1. Lone Primate Avatar
        Lone Primate

        Sorry about that–I should have included a link. The article is here: http://www.thestar.com/business/article/1112090–the-last-picture-show

        Interesting that Fuji has managed to straddle the fence so well while Kodak hasn’t. People can still buy Fuji’s film–it’s the first name that comes to mind for someone like me these days–but also buy their digital cameras. They came out with the first digital 3D camera that I know of, the FinePix W1 (I think there’s now a W2). I wish Kodak had managed that. Digitally speaking, I started out with Kodak; my first four digital cameras were Kodak; I later had a fifth for just carrying around before I switched mostly to Canon.

        1. Jim Avatar

          Fujifilm is just one of many Fuji businesses; I wonder if that plays.

          My first digicam was a Kodak and it was excellent. Not as good as my S95 but I’d still take it on a road trip quite happily.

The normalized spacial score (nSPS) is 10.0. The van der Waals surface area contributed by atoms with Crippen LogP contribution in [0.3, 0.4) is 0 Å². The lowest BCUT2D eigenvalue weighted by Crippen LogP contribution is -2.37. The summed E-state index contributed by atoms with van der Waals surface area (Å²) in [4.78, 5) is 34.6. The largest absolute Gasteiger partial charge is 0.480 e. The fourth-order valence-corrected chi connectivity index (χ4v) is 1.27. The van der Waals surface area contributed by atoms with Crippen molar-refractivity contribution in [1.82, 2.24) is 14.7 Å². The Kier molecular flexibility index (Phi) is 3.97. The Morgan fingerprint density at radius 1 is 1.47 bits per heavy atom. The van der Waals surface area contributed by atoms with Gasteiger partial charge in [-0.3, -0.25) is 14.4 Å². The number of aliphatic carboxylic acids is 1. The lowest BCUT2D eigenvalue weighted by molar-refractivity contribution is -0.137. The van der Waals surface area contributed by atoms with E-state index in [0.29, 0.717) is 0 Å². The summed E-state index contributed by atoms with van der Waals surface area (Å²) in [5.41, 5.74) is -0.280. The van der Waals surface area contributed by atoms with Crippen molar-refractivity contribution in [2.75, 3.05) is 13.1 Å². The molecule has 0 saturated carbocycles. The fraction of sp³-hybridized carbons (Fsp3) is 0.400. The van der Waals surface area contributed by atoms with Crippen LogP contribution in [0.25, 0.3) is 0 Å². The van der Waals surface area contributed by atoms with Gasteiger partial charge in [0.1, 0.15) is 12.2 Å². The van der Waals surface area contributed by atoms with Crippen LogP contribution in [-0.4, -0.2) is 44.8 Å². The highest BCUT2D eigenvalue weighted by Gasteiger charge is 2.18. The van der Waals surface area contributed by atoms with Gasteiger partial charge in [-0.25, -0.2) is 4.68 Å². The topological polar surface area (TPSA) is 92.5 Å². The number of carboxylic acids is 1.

2. Lone Primate Avatar
        Lone Primate

        The first digital camera I thought was a “real” camera… the first that felt like they’d stepped up and at least matched the level of the P&S film cameras most folks used to carry around on vacation, was a Kodak; my fourth digital camera (all of them Kodaks), the DC4800. It was the first megapixel camera I ever owned: 3.1 MP, giving a passable 4×6. It had a flash, zoom, review LCD, rechargeable batteries, variable EV, and some neat little tricks like in-camera B&W and sepia toning. It was a bit too big to carry around, and had a neck strap instead of a wrist strap, but it was still a wonder to me. I used that thing every few weekends for about 4 years. Kodak made that possible. So I’m sad to see them passing.